books and actually converting that to my English to write down. It was


hard. What kept you going?I'm stubborn. Back to the cathedral then


and celebrations. We never thought we'd make it here. This is just


beyond belief really. She's proved she can do it. That was the whole


point, to prove that she could do it. Until you stop and think about


it, you suddenly realise, blimey, that was actually quite hard to get


here, but I did it. 14 years ago, Sarah had been about


to start a nursing degree. She now works in a shop which she combined


with studies at Worcester College of technology. As for what's next, she


hasn't decided. Inspiring stuff.


Now, a report by the Health Ombudsman's criticised the number of


people dying from an infection that can be spot and cured. Sepsis, or


September seem that, killed 37,000 people in Britain last year, more


than breast cancer, bowel cancer and HIV combined —— septicaemia.


Specialist nurses have been working for a decade trying to spot signs of


it before it's too late. It's estimated they've saved 1,000 lives


already. Joining us now is the man behind that wise decision,


consultant Ron Daniels from GoodHope Hospital in Birmingham. You started


on the mission after an apparently healthy 37—year—old man died from


sepsis. Explain the circumstances? This was Joe, he was 37, I was a


newly appointed consultant, came on duly and found him literally falling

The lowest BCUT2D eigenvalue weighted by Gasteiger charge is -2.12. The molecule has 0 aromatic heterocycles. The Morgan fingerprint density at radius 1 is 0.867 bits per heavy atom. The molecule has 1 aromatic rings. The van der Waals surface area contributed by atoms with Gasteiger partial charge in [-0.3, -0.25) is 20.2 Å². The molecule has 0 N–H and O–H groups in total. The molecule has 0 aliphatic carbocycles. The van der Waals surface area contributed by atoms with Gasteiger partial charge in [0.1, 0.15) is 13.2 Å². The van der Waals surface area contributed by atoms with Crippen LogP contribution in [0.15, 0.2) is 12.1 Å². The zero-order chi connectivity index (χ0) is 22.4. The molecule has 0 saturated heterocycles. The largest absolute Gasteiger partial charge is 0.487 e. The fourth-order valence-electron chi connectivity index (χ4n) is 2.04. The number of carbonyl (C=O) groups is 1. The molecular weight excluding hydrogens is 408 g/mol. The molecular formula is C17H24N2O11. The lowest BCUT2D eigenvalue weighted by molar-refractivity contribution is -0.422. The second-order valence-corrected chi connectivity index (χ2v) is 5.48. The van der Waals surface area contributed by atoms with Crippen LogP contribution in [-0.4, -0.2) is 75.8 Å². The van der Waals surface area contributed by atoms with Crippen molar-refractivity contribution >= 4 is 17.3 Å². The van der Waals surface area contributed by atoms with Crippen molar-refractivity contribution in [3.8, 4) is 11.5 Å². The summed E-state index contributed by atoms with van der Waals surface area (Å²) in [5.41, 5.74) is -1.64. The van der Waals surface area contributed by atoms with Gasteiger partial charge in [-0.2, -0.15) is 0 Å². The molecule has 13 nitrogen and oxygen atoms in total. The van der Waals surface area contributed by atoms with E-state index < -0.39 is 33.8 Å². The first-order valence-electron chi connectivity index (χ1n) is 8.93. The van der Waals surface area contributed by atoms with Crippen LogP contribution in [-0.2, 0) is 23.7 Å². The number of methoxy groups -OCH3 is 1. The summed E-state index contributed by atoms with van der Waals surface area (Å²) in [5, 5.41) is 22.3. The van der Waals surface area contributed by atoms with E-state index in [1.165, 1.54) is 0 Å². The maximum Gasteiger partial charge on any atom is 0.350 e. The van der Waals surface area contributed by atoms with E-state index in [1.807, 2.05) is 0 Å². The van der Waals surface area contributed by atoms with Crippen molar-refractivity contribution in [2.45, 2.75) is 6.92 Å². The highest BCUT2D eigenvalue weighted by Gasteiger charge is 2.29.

apart in front of our eyes, there was nothing to do to save him and


there had been gaps in his care in the preceding hours. I resolved to


do this enwith I followed his wife down the hospital corridor and took


her into a room to tell her that her strong man wasn't coming home and


she was going to have to go home and tell their two young children that


daddy wasn't coming home from a condition they'd never heard of. And


he'd come in for something routine? Following a vasectomy, he returned


to work and developed flu—like symptoms and then characteristic


symptoms of sepsis. There have been a staggering number of high profile


cases, Pope John Paul II and Christopher Reeve? And Socrates,


Johnny Depp's daughter survived it thankfully here in the UK. There are


many, many cases of this condition, obviously some of those will be high


profile, but we are talking 100,000 a year affected by it. What are the


signs? Presumably it's difficult to spot? It is and it's a challenging


condition. In the early stages, it can look like flu but there are